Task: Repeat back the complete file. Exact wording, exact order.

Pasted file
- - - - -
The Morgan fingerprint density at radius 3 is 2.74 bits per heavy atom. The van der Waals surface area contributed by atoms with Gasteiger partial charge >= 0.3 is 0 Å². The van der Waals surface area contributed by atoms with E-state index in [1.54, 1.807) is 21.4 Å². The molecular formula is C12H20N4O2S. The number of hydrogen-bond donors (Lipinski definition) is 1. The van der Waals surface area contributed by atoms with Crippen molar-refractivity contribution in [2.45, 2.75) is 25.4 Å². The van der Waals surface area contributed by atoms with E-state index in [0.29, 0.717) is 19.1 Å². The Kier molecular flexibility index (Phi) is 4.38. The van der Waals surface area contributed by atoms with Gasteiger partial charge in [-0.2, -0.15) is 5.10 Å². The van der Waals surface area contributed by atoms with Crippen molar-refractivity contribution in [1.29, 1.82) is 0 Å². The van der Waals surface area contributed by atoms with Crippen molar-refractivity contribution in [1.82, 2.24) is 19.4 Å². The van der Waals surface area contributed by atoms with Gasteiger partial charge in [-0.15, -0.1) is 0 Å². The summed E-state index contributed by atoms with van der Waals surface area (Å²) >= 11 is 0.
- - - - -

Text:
The Morgan fingerprint density at radius 3 is 2.74 bits per heavy atom. The van der Waals surface area contributed by atoms with Gasteiger partial charge >= 0.3 is 0 Å². The van der Waals surface area contributed by atoms with E-state index in [1.54, 1.807) is 21.4 Å². The molecular formula is C12H20N4O2S. The number of hydrogen-bond donors (Lipinski definition) is 1. The van der Waals surface area contributed by atoms with Crippen molar-refractivity contribution in [2.45, 2.75) is 25.4 Å². The van der Waals surface area contributed by atoms with E-state index in [0.29, 0.717) is 19.1 Å². The Kier molecular flexibility index (Phi) is 4.38. The van der Waals surface area contributed by atoms with Gasteiger partial charge in [-0.2, -0.15) is 5.10 Å². The van der Waals surface area contributed by atoms with Crippen molar-refractivity contribution in [1.29, 1.82) is 0 Å². The van der Waals surface area contributed by atoms with Crippen molar-refractivity contribution in [1.82, 2.24) is 19.4 Å². The van der Waals surface area contributed by atoms with Gasteiger partial charge in [-0.15, -0.1) is 0 Å². The summed E-state index contributed by atoms with van der Waals surface area (Å²) >= 11 is 0.